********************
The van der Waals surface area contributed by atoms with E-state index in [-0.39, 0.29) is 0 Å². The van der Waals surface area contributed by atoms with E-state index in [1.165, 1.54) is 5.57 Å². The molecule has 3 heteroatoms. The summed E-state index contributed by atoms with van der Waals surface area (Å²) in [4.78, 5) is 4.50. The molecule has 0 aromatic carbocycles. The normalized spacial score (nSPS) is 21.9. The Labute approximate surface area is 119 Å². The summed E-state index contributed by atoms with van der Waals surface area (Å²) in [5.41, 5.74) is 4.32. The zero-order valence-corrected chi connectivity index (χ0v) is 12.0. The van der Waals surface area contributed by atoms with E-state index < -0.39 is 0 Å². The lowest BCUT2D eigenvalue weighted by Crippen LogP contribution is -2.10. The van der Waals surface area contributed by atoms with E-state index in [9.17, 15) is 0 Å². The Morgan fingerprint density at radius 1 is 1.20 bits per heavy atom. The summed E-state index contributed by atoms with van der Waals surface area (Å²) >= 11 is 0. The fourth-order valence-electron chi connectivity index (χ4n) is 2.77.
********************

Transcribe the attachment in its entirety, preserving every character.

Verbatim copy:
The van der Waals surface area contributed by atoms with E-state index in [-0.39, 0.29) is 0 Å². The van der Waals surface area contributed by atoms with E-state index in [1.165, 1.54) is 5.57 Å². The molecule has 3 heteroatoms. The summed E-state index contributed by atoms with van der Waals surface area (Å²) in [4.78, 5) is 4.50. The molecule has 0 aromatic carbocycles. The normalized spacial score (nSPS) is 21.9. The Labute approximate surface area is 119 Å². The summed E-state index contributed by atoms with van der Waals surface area (Å²) in [5.41, 5.74) is 4.32. The zero-order valence-corrected chi connectivity index (χ0v) is 12.0. The van der Waals surface area contributed by atoms with E-state index < -0.39 is 0 Å². The lowest BCUT2D eigenvalue weighted by Crippen LogP contribution is -2.10. The van der Waals surface area contributed by atoms with E-state index in [9.17, 15) is 0 Å². The Morgan fingerprint density at radius 1 is 1.20 bits per heavy atom. The summed E-state index contributed by atoms with van der Waals surface area (Å²) >= 11 is 0. The fourth-order valence-electron chi connectivity index (χ4n) is 2.77.